Queen’s Park residents vote ‘yes’ on Parish Council

First London Parish Council for almost 50 years set for Queen’s Park following referendum

Residents in Queen’s Park have voted in favour of creating London’s first parish council for almost 50 years.

In a referendum held by Westminster Council, a total of 1,100 residents voted in favour of establishing a parish council while 508 voted against. The results were revealed yesterday.

With around 8,000 residents living in Queen’s Park, the referendum saw a return rate of 20 per cent and a formal decision will now be made at a special cabinet meeting on June 11 and extraordinary Full Council meeting on June 25.

Angela Singhate, who chairs the group of residents who have campaigned for the new council, said: “What a great result. The campaign group has been confident all along that a community council is the way forward for Queen’s Park and this result demonstrates that we have the backing of the wider community. The journey towards establishing a parish council here in north Westminster continues.”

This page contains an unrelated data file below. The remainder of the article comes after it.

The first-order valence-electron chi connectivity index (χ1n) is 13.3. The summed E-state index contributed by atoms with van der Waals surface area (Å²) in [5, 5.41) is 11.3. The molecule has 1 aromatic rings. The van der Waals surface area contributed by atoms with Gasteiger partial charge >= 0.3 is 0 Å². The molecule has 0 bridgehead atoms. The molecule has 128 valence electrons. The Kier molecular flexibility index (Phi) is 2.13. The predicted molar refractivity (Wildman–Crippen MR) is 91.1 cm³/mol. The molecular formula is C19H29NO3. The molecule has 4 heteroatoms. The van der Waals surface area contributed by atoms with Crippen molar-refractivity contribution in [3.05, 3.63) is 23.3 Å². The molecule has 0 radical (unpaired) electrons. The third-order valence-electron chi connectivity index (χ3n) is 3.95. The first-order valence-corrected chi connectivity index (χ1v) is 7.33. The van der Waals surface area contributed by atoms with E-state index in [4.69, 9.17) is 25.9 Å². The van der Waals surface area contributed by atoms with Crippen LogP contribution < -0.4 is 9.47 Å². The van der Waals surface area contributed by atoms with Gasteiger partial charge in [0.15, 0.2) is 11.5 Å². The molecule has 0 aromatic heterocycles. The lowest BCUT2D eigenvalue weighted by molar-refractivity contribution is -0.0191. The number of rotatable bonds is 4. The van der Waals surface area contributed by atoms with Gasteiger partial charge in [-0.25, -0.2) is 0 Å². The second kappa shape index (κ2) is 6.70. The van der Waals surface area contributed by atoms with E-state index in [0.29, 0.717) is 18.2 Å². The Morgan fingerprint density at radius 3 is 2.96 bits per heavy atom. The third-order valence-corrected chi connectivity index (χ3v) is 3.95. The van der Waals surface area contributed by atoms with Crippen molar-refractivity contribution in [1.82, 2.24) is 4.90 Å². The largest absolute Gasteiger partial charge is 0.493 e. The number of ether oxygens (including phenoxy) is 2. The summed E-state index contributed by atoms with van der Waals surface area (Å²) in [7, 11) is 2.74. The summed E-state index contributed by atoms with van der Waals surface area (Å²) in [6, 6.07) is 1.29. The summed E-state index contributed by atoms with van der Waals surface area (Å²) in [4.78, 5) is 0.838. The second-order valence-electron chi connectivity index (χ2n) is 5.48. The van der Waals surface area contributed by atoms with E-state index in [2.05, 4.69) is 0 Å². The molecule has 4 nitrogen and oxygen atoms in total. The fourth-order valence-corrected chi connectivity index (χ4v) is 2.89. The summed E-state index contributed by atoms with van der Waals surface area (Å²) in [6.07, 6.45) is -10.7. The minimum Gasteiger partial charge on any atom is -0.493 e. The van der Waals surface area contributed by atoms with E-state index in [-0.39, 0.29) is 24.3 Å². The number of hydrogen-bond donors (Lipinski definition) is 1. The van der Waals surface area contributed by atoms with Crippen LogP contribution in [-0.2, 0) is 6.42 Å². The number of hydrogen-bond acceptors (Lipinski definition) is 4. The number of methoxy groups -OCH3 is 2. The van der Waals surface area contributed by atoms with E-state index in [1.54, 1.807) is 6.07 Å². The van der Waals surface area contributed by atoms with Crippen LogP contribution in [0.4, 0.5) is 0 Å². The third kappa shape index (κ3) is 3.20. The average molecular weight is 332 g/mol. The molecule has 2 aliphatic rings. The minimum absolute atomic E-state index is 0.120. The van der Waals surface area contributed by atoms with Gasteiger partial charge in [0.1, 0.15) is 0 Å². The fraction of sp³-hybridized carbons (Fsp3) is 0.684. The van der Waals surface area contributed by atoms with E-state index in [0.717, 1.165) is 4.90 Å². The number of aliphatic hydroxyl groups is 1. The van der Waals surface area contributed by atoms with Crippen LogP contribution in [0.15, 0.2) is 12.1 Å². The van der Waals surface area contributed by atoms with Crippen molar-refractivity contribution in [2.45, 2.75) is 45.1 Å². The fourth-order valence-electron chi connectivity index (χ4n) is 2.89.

If rubber-stamped, it is expected that the Queen’s Park Parish Council will undertake responsibility for activities such as coordinating community events, befriending the elderly, supporting young people and the unemployed, local management of Queen’s Park gardens, and launching a local allotment.

A precept of between �3.10 and �3.70-a-month – which equates to between �39.60 and �44.40-a-year (for a Band D property) – is expected to be levied to raise the funds to pay for the �100,000-a-year running costs of the parish council.

Most Read

Cllr Robert Davis, Deputy Leader for Westminster City Council, said: “I am delighted that the residents of Queen’s Park have given a clear endorsement to the proposal for the community council.

“For Westminster to have the first parish council in London for fifty years would be a fitting endorsement of the Government’s ambitions for localism and neighbourhood engagement.”

Parish Councils were abolished in London in 1963 when they made way for the Greater London Council.